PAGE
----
German Advent Calendar Features Serial Killer

A cartoon advent calendar for kids, sold by the city of Hanover in Germany, has a tiny drawing of local serial killer Fritz Haarmann, who murdered 24 people during the 1920s. He’s holding a meat cleaver and peeking out from behind a tree, while happy men, women, and children enjoy the holiday all around him. He’s one of 24 famous people from Hanover who appear on the calendar; “It’s part of our history,” says Hans Nolte, the director of the town’s tourism board.

The town is not recalling the calendar—in fact, now that word has gotten out about the unsavory character on it, sales have gone up. “People are queuing up to buy the calendar now,” says Nolte, who expects the full run of 20,000 calendars to quickly sell out. However, Haarmann will be removed for next year’s version.

“What says Christmas like a serial killer?”
(Image: Ananova)


Edit Your Comment

  1. cedarpointfan says:

    LOL, classic!

  2. Manok says:

    I’d kill for one of those.

  3. lesbiansayswhat says:

    Germans love their killing.

  4. UpsetPanda says:

    It’s like a twisted Where’s Waldo. I like it.

  5. Parting says:

    The best part : all profits from sales go to a charity for kids ;)

    These would love to have a copy of such calendar…

  6. Bay State Darren says:

    I guess the Germans like to take the Grinch to the next level.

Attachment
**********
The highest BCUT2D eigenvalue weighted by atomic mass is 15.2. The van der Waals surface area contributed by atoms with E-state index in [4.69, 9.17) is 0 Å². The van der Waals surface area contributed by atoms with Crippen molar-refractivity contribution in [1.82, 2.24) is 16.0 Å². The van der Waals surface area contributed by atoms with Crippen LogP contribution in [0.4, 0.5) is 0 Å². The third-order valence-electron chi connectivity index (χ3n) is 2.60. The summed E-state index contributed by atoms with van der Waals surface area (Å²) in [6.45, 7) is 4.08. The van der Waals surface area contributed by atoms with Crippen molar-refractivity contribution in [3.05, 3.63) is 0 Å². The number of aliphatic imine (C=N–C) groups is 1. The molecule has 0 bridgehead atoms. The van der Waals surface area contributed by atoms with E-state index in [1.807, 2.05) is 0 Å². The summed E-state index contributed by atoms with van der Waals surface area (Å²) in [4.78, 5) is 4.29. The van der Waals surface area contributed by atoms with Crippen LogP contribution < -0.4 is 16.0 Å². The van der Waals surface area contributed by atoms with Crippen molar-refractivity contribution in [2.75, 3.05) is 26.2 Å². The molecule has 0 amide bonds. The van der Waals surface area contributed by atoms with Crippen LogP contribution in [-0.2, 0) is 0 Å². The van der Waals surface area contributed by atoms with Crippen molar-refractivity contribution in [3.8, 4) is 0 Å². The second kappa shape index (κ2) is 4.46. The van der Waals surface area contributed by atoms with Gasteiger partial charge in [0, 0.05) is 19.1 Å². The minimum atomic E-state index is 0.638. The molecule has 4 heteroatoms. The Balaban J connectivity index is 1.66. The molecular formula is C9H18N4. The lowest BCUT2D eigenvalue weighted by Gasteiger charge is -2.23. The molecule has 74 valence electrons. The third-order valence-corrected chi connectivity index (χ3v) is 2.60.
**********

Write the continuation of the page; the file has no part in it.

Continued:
7. Admit to & embrace the serial killer, but deny WWII. Seems about right.

  8. Parting says:

    @GitEmSteveDave: Actually, contrary to Italians and Estonians, Germans didn’t deny WWII (well in most cases : most of population).

    So now, in Italy and Estonia fascism is raising head again, since it’s not legislated like in Germany (where fascist symbolic is legally forbidden).

    For example in Estonia in book recommended by Ministry of Education is filled with racist jokes. Something that would be shooed in Germany.

  9. best post all week

  10. gibbersome says:

    Ahhh, the pieces of the puzzle fall into place…

  11. darkclawsofchaos says:

    they denie their people violent games, but this is perfectly fine?

  12. msbeer says:

    ♪ The serial killer’s a person in your neighborhood, ♫ in your neighborhood, ♬ in your neigh-bor-hood…

  13. jodles says:

    does that mean wisco will make a dahmer one?

  14. Trae says:

    I have a sudden urge to rewatch Fritz Lang’s “M” now…

  15. mconfoy says:

    @Trae: Is that the same guy Fritz Lang based M on? This guy was beheaded, and I just thought it was the Nazis that did that.

  16. timmus says:

    Interesting stock photo on the Reuters link.

  17. BigNutty says:

    Publicity is such an interesting game. Some play the game great, others suck at it.

  18. @timmus: I know! It’s like someone here at The Consumerist picked out the photo for them…

  19. mopar_man says:

    I’d sooner give my kids one of these than give them a Chinese made toy.

  20. RvLeshrac says:


    Ahh, yes. Restrictions on free speech. The hallmark of healthy societies the world over.

    I may not agree with racists, but they DO have a right to say what they will – so long as it isn’t incitement.

    Restricting their right to free speech just encourages them. “They,” whoever “they” are (jews, blacks, muslims, christians, whites, yadda yadda yadda) are *obviously* “behind” whatever it is. OMGConspiracy, etc etc, then something gets blowed up.

    This is why you can’t say that American foreign policy is flawed without being called a “traitor” or “terrorist,” and why Carter is called a racist for stating his opinions on the middle-east. People are all hot for outlawing everything they disagree with.